<span class="mw-page-title-main">Gaza Province</span> Province of Mozambique

Gaza is a province of Mozambique. It has an area of 75,709 km2 and a population of 1,422,460, which is the least populous of all the provinces of Mozambique.

<span class="mw-page-title-main">Tsonga people</span> Bantu ethnic group in Africa

The Tsonga people are a Bantu ethnic group primarily native to Southern Mozambique and South Africa. They speak Xitsonga, a Southern Bantu language. A very small number of Tsonga people are also found in Zimbabwe and Northern Eswatini. The Tsonga people of South Africa share some history with the Tsonga people of Southern Mozambique, and have similar cultural practices, but differ in the dialects spoken.

The Ndau are an ethnic group which inhabits the areas in south-eastern Zimbabwe in the districts of Chipinge and Chimanimani in which they are natives. They are also found in parts of Bikita, in the Zambezi valley, in central Mozambique all the way to the coast and in central Malawi. The name "Ndau" is a derivation from the people's traditional salutation "Ndau wee!" in greetings and other social settings. When the Ngoni observed this, they called them the Ndau people, the name itself meaning the land, the place or the country in their language. Some suggestions are that the name is derived from the Nguni words "Amading'indawo" which means "those looking for a place" as this is what the Gaza Nguni called them and the name then evolved to Ndau. This is erroneous as the natives are described in detail to have already been occupying parts of Zimbabwe and Mozambique in 1500s by Joao dos Santos. The five largest Ndau groups are the Magova; the Mashanga; the Vatomboti, the Madanda and the Teve. Ancient Ndau People met with the Khoi/San during the first trade with the Arabs at Mapungumbwe and its attributed to the Kalanga people not Ndau. They traded with Arabs with “Mpalu” “Njeti” and “Vukotlo’’ these are the red, white and blue coloured cloths together with golden beads. Ndau people traded traditional herbs, spiritual powers, animal skins and bones.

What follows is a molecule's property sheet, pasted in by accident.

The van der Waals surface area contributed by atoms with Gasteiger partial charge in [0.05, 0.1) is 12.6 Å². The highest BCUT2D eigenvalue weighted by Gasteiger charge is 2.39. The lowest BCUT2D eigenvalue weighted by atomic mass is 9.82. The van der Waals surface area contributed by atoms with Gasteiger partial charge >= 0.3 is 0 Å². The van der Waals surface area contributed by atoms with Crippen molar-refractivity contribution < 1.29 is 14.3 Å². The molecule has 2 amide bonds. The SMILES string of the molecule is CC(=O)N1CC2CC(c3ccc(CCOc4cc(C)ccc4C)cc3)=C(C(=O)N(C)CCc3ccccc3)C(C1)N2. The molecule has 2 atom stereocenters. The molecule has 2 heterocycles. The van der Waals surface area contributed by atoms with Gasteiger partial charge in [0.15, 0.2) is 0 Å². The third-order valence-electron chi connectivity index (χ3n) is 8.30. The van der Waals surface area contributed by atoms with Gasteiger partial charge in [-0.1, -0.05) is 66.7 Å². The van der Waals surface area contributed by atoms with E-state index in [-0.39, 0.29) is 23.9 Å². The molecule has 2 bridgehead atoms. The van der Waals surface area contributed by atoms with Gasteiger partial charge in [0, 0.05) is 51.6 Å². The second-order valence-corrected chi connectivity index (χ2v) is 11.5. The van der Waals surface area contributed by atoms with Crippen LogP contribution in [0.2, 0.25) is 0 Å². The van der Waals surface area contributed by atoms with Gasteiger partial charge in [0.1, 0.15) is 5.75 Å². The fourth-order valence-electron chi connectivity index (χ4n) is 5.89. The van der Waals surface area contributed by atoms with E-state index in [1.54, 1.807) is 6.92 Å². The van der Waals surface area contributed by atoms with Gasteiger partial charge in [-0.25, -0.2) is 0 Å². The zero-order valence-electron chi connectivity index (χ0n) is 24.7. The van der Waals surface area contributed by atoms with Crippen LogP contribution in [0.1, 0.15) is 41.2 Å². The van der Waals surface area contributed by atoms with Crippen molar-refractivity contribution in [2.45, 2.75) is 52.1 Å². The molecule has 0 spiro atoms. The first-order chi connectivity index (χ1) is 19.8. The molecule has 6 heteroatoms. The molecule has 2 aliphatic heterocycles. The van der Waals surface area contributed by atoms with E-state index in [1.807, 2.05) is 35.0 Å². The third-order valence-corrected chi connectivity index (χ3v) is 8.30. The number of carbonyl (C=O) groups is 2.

<span class="mw-page-title-main">Xai-Xai</span> Place in Gaza Province, Mozambique

Xai-Xai is a city in the south of Mozambique. Until 1975, the city was named João Belo. It is the capital of Gaza Province. As of 2007 it has a population of 116,343.

<span class="mw-page-title-main">Gungunhana</span>

Ngungunyane, also known as Mdungazwe Ngungunyane Nxumalo, N'gungunhana, or Gungunhana Reinaldo Frederico Gungunhana, was a tribal king and vassal of the Portuguese Empire, who rebelled, was defeated by General Joaquim Mouzinho de Albuquerque and lived out the rest of his life in exile, first in Lisbon, but later on the island of Terceira, in the Azores.

<span class="mw-page-title-main">Save River (Africa)</span> River in Zimbabwe, Mozambique

The Save River, or Sabi River is a 400 mi (640 km) river of southeastern Africa, flowing through Zimbabwe and Mozambique. The river has its source in Zimbabwe, some 80 km (50 mi) south of Harare, then flows south and then east, from the Zimbabwean highveld to its confluence with the Odzi River. It then turns south, drops over the Chivirira Falls, and flows down the western side of Zimbabwe's Eastern Highlands forming a dry river valley in the rain shadow of these mountains. It is joined by the Runde River or Lundi at the Mozambique border, forming a dramatic confluence at Mahenya. It then crosses Mozambique to flow into the Indian Ocean at about 21°S.

<span class="mw-page-title-main">Inhambane</span> City in Inhambane Province, Mozambique

Inhambane, also known as Terra de Boa Gente, is a city located in southern Mozambique, lying on Inhambane Bay, 470 km northeast of Maputo. It is the capital of the Inhambane Province and according to the 2017 census has a population of 79,724, growing from the 1997 census of 54,157.

<span class="mw-page-title-main">Languages of Mozambique</span> Overview of the languages spoken in Mozambique

Mozambique is a multilingual country. A number of Bantu languages are indigenous to Mozambique. Portuguese, inherited from the colonial period, is the official language, and Mozambique is a full member of the Community of Portuguese Language Countries. Ethnologue lists 43 languages spoken in the country.

<span class="mw-page-title-main">Gaza Empire</span>

The Gaza Empire (1824–1895) was an African empire established by general Soshangane and was located in southeastern Africa in the area of southern Mozambique and southeastern Zimbabwe. The Gaza Empire, at its height in the 1860s, covered all of Mozambique between the Zambezi and Limpopo rivers, known as Gazaland.